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National Guard Youth ChalleNGe Program


Program Info
Program Overview
Program Participants
Evaluation Methods
Key Evaluation Findings
Probable Implementers
Funding
Implementation Detail
Issues to Consider
Example Sites
Contact Information
Available Resources
Bibliography
Last Reviewed

 

Program Info

Outcome Areas
Healthy and Safe Children
Children Succeeding in School

Indicators
Students graduating from high school
Children and youth not engaging in violent behavior or displaying serious conduct problems
Children experiencing good physical health

Topic Areas

     Age of Child
       Adolescence (13-18)
     Type of Setting
       High School
       Out of School Time
     Type of Service
       Instructional Support
       Mentoring
       Youth Development
     Type of Outcome Addressed
       Cognitive Development / School Performance
       Juvenile Justice
       Physical Health
       Poverty / Welfare
       Substance Use and Dependence
       Teen Sex / Pregnancy

Evidence Level  (What does this mean?)
Proven

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Program Overview

The National Guard Youth ChalleNGe Program (ChalleNGe) is an intensive residential program that aims to "reclaim the lives of at-risk youth" who have dropped out of high school and give them the skills and values to succeed as adults. Developed by the National Guard Bureau in the U.S. Department of Defense, ChalleNGe operates in more than half of the states in the country. Over 100,000 young people have completed the program since it was launched in 1993.

The program is 17 months long and divided into three phases: a two-week Pre-ChalleNGe Phase, which is a demanding orientation and assessment period; a 20-week Residential Phase; and a one-year Post-Residential Phase. The participants live at the program site, often a military base, during the first two phases. The curriculum for the Residential Phase focuses on eight core components of positive youth development: leadership/fellowship, responsible citizenship, service to community, life-coping skills, physical fitness, health and hygiene, job skills, and academic excellence. At the end of the Residential Phase, participants work with staff to arrange post-residential placement, such as employment, education, or military service. During the Post-Residential Phase, participants return to their families and receive structured mentoring from qualified mentors identified by themselves within their own community. While the program environment is described as "quasi-military," participation in ChalleNGe is voluntary, and there are no requirements for military service during the program or afterward (Millenky et al., 2011).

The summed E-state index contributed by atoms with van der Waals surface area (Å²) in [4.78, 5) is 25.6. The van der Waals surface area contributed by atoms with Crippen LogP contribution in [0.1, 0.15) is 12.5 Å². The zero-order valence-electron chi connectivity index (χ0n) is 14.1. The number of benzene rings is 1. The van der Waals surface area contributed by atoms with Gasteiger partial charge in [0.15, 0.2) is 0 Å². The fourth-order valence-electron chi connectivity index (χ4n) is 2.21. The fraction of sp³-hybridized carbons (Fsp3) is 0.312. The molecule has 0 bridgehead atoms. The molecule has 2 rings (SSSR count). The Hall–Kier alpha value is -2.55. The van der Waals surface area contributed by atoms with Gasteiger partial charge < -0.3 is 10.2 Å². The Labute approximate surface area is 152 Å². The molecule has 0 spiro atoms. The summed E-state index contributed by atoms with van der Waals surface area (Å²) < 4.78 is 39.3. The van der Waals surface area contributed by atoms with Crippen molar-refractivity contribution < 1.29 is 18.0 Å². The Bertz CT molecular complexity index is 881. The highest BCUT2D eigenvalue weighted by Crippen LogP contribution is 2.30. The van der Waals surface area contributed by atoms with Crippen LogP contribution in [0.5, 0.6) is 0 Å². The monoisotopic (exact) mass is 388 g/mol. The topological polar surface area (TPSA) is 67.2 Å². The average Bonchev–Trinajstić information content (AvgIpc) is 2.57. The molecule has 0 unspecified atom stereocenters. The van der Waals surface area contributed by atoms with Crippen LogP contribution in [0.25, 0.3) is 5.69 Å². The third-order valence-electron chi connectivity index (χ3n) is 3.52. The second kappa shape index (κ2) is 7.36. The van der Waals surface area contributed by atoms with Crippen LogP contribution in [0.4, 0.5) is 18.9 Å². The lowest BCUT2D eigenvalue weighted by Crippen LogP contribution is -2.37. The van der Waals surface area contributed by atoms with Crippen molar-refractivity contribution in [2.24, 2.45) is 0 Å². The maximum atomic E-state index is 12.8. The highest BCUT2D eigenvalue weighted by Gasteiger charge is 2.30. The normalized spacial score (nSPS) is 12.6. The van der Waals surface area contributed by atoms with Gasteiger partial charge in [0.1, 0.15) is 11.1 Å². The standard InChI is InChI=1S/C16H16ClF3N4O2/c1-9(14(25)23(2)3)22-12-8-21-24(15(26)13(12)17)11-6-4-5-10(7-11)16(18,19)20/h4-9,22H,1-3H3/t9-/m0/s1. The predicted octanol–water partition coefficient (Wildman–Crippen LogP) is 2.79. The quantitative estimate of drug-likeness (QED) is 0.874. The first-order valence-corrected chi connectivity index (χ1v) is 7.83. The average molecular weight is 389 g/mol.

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Program Participants

ChalleNGe serves youths between the ages of 16 and 18 who have dropped out of school and are unemployed, drug-free, and not heavily involved with the justice system. The program is open to both males and females. There are no income-based eligibility criteria.

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Evaluation Methods

ChalleNGe was evaluated using a randomized controlled research design. Because the number of applicants to ChalleNGe was greater than the number of spaces available, program admittance was decided by a lottery in which eligible applicants were randomly assigned either to an intervention group that was offered admission to ChalleNGe or a control group that was not offered admission. During the study period of 2005-2007, 2,320 applicants across 10 program sites were assigned to the treatment group and 754 applicants were assigned to the control group. Program sites were not selected randomly, but rather were selected for stable staffing and a tendency to receive more applications to participate than spaces available. Among applicants assigned to the ChalleNGe group, 1,575 (67.9 percent) actually enrolled. The analyses included those applicants who did not enroll in or finish the ChalleNGe program.

Baseline data were collected via a two-page questionnaire shortly before the applicants were randomly assigned. These data provide a snapshot of the study participants' demographic information. Three follow-up studies have been conducted:

  • The first wave follow-up surveys were administered an average of nine months after the participants had entered the study, shortly after the treatment group had completed the Residential Phase. The response rate was 85 percent (Bloom et al., 2009).

  • The second wave follow-up surveys were administered approximately 21 months after the participants entered the study. The follow-up surveys included education outcomes (high school enrollment, graduation rate, college attendance), employment outcomes (work status), health outcomes (self-reported overall health and body mass index, or BMI), and social outcomes (arrest rate and conviction rate). The response rate for this follow-up was 79 percent (Millenky et al., 2010).

  • The third wave follow-up surveys were conducted three years after program enrollment, more than one year after the Post-Residential Phase was complete for participants. The response rate for this survey was 78 percent. These surveys assessed the same outcomes that were included in the second wave follow-up (Millenky et al., 2011).